A tree of wild medler
Common names: wilde mispel, Mpfilwa, Mmilo,
muzwilu, mavelo, umViyo, umTulwa, umVilo, umbizo, umViyo,
is one of South Africa's most popular wild fruits, and can be enjoyed
while walking. This lovely little tree is considered to possess evil
powers and not even the wood should be used for making fire. It is
believed that it could cause cattle to bear only male offspring. Despite
this, the plant is used extensively.
The leaves are light green in colour,
covered with soft, velvety short hairs and even more so when young. The
margin of the leaf is entire. The shape of the leaf is elliptic to ovate
with the net veining conspicuous below. When older, the leaves often
appear twisted and are rough to the touch.
Flowers of wild medler
Soft, velvety, acorn-shaped buds appear either before or simultaneously with the new leaves around September to October. These open into small flowers, greenish white to yellowish in colour. They occur in clusters along the short lateral branches.
The fruit is almost round, glossy dark green when young
and changing to a light brown when ripe. The ripe fruit is soft and
fleshy with a leathery skin that encloses 3-5 seeds embedded in soft
Young developing fruits of wild medler
The fruit is edible and has a pleasant sweet-sour, mealy taste. It tastes like an apple. It can be found on the plants from January to April. The remains of the old flower base can be seen on the tip of the fruit.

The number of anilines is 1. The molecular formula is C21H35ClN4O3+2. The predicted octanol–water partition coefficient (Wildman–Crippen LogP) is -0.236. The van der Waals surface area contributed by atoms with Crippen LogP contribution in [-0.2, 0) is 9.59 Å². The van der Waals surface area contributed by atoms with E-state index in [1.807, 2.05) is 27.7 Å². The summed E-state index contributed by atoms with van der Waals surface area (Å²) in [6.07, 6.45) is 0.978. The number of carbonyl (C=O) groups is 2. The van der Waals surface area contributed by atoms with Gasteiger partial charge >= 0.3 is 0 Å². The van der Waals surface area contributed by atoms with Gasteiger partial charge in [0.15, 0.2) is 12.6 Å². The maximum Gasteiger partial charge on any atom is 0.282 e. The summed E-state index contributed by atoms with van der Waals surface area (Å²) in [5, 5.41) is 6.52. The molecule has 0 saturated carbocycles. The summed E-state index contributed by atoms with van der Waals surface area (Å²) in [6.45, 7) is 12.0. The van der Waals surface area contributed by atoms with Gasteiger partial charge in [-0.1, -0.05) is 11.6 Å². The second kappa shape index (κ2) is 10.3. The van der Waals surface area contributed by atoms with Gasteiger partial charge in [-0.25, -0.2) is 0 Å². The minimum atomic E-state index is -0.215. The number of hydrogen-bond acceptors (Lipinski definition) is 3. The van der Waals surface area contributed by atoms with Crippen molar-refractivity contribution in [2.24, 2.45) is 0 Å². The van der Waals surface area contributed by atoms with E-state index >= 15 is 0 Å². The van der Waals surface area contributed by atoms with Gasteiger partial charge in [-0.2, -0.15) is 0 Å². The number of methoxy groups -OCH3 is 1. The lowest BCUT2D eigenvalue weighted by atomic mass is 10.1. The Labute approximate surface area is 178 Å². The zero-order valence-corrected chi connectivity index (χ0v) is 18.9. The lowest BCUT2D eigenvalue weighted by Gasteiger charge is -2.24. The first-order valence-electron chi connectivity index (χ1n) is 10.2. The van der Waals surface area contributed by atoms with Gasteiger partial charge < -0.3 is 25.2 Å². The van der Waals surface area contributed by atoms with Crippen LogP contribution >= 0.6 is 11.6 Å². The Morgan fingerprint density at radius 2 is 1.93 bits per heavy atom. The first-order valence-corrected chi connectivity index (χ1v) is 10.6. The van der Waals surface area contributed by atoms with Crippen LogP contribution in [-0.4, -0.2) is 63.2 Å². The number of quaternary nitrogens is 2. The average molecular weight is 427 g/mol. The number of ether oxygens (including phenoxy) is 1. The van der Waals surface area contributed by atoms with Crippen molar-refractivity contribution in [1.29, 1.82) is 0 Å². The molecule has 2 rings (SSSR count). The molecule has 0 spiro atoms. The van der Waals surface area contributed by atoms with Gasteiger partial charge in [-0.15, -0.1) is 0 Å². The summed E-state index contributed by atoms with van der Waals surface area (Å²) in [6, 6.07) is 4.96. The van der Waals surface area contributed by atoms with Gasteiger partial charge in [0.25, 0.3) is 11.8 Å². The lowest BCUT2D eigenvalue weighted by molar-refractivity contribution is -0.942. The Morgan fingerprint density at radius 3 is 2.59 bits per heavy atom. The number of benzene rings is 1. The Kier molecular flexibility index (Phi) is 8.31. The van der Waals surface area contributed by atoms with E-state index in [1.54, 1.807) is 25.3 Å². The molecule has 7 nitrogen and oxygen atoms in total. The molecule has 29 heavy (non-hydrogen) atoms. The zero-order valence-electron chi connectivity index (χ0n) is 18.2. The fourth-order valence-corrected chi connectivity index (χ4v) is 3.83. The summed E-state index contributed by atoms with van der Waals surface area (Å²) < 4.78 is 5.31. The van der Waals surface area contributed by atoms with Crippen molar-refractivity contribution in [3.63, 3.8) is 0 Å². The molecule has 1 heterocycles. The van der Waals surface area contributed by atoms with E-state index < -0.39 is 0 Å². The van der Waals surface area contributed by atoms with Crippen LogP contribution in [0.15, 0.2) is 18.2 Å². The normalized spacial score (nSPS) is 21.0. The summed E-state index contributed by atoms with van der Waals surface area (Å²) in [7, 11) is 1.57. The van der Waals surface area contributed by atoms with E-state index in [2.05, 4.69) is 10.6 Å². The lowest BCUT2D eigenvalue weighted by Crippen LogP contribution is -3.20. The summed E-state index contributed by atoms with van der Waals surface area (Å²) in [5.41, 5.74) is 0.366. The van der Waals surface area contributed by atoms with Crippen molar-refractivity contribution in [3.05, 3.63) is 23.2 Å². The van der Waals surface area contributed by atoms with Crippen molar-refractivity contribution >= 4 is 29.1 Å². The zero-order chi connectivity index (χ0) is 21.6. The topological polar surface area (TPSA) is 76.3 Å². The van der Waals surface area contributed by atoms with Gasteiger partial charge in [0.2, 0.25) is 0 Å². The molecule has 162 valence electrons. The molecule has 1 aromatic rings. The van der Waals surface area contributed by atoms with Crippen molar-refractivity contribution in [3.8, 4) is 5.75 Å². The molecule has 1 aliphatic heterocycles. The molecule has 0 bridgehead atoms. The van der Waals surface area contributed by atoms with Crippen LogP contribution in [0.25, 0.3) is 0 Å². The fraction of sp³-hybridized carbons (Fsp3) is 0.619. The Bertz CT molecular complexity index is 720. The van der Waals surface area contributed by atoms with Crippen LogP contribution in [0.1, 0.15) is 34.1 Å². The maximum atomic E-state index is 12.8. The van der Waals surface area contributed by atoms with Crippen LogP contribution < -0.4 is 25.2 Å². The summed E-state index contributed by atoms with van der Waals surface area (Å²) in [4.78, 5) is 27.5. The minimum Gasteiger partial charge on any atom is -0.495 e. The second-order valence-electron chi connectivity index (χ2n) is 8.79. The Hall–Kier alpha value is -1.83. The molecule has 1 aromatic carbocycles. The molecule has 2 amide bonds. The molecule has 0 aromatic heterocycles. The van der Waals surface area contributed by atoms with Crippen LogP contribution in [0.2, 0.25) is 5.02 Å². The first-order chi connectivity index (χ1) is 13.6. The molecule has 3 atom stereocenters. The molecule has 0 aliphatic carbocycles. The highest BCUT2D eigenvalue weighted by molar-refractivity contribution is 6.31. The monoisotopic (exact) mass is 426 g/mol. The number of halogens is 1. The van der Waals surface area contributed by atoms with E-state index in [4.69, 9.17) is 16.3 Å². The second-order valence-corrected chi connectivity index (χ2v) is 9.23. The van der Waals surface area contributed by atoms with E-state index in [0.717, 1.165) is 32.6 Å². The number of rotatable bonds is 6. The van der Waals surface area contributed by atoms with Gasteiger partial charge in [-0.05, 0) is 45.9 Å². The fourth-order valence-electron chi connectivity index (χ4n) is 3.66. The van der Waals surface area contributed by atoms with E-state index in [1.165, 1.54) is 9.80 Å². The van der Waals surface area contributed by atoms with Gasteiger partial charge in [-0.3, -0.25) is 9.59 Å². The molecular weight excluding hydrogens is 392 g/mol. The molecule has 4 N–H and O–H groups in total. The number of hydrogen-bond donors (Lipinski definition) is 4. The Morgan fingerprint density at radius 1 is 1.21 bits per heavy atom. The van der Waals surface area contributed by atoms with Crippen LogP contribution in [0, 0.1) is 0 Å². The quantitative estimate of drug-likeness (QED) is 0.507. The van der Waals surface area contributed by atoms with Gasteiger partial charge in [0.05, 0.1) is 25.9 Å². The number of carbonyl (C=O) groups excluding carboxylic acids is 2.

Uses and economic value
This plant has medicinal value as well. An infusion of the roots and leaves has been used to treat malaria, chest ailments like pneumonia, as a purgative and to treat ringworms. An infusion of the leaves is used for the relief of toothache. For the treatment of swelling of the limbs the affected parts are bathed in a decoction of the pounded leaves and small twigs, especially in children.
The wild medlar is a hardy and drought resistant plant that can withstand moderate cold. It is rarely cultivated in the trade. It can be propagated from fresh seed or cuttings. To make sure that it germinates readily, remove the outer skin and the pulp. Sow in well-drained, sandy seedling mix.
This plant is slow growing, but would make an attractive garden plant if trimmed from the start to form a specimen plant.